Skip to content

HTTPS clone URL

Subversion checkout URL

You can clone with HTTPS or Subversion.

Download ZIP
Using ruby and PureData to generate audio from text. Including literal twitter. Currently POC, but looking for innovative uses of the basic idea.
branch: master

README.md

Text to Music

by Andrew Faraday

Overview

A derivation of my very first Ruby project: reading a string and converting it to control signals for Pure Data. The Pure Data patch receives these via a TCP port and sends them to some short audio chains and the result is heard in sound. This has also been plugged into the Twitter streaming API, to sonify tweets as they come in. A sort of literal Twitter. Watch out for rhyming and/or recurring words — you can actually hear that 'how now brown cow' rhymes. You can also get some drum sounds out of ASCII characters: '_=_=___=_!_=__+='.

Requirements

  • git
  • ruby
  • rubygems
  • openssl-lib
  • Pure Data Extended (from www.puredata.info/downloads/pd-extended)
  • Gems: (bundle install or sudo gem install tweetstream highline twitter_oauth)
    • tweetstream
    • highline
    • twitter_oauth

Installation

  • Make sure you have the above programs and gems
  • Clone the git repository (git clone https://github.com/AJFaraday/Text-to-music.git)
  • Make a copy of the file config.yml.template called config.yml (cp config.yml.template config.yml)
  • Make a copy of the file twitter.yml.template called twitter.yml (cp twitter.yml.template twitter.yml)
  • (Optional) Modify config.yml and twitter.yml as required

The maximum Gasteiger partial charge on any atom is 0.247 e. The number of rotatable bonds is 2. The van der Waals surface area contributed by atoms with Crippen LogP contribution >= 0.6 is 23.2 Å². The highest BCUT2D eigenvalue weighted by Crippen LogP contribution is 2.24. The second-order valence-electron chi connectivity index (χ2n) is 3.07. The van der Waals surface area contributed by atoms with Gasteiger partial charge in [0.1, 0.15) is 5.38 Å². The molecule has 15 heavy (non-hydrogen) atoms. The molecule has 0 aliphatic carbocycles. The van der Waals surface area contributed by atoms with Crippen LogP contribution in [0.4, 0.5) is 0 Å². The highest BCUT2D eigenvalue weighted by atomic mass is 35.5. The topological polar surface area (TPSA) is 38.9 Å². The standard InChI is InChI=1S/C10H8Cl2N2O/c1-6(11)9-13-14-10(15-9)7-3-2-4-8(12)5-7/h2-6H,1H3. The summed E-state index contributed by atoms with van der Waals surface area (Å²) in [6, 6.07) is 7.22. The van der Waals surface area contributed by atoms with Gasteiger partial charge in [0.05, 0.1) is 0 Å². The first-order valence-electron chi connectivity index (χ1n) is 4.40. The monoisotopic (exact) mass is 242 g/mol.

Manual Mode

  • Open ruby_interact.pd in puredata (make sure 'DSP' is checked)
  • Run ruby scripts/manual-input.rb
  • Input a speed from 1 to 10
  • Type some text and listen to the result
  • Repeat as required
  • Press ctrl+c to end the script

Twitter real-time search sonification

  • Open ruby_interact.pd in puredata (make sure 'DSP' is checked)
  • Run ruby scripts/twitter-search.rb
  • You will be prompted to authorise text-to-music to know who is following you (you should only have to do this once)
  • Watch the tweets containing 'fail' rolling in and being sonified
  • To stop script press ctrl+c (you may have to hold it from there)
  • Optionally:
    • Change the default search term in config.yml
    • Use arguments to change the search terms (e.g. ruby scripts/twitter-search.rb win or ruby scripts/twitter-search.rb right wrong)

Twitter user stream sonification

  • Open ruby_interact.pd in puredata (make sure 'DSP' is checked)
  • Run ruby scripts/twitter-userstream.rb
  • You will be prompted to authorise text-to-music to know who is following you (you should only have to do this once)
  • Listen to tweets from the accounts you follow roll in in real-time
  • To stop script press ctrl+c (you may have to hold it from there)

RSS feed sonification

By default, the RSS feed will sonify the first 5 items of a feed, then begin again when an item is added. Initially developed and tested with the BBC News headlines feed, other RSS feeds may be structured differently.

  • Open ruby_interact.pd in puredata (make sure 'DSP' is checked)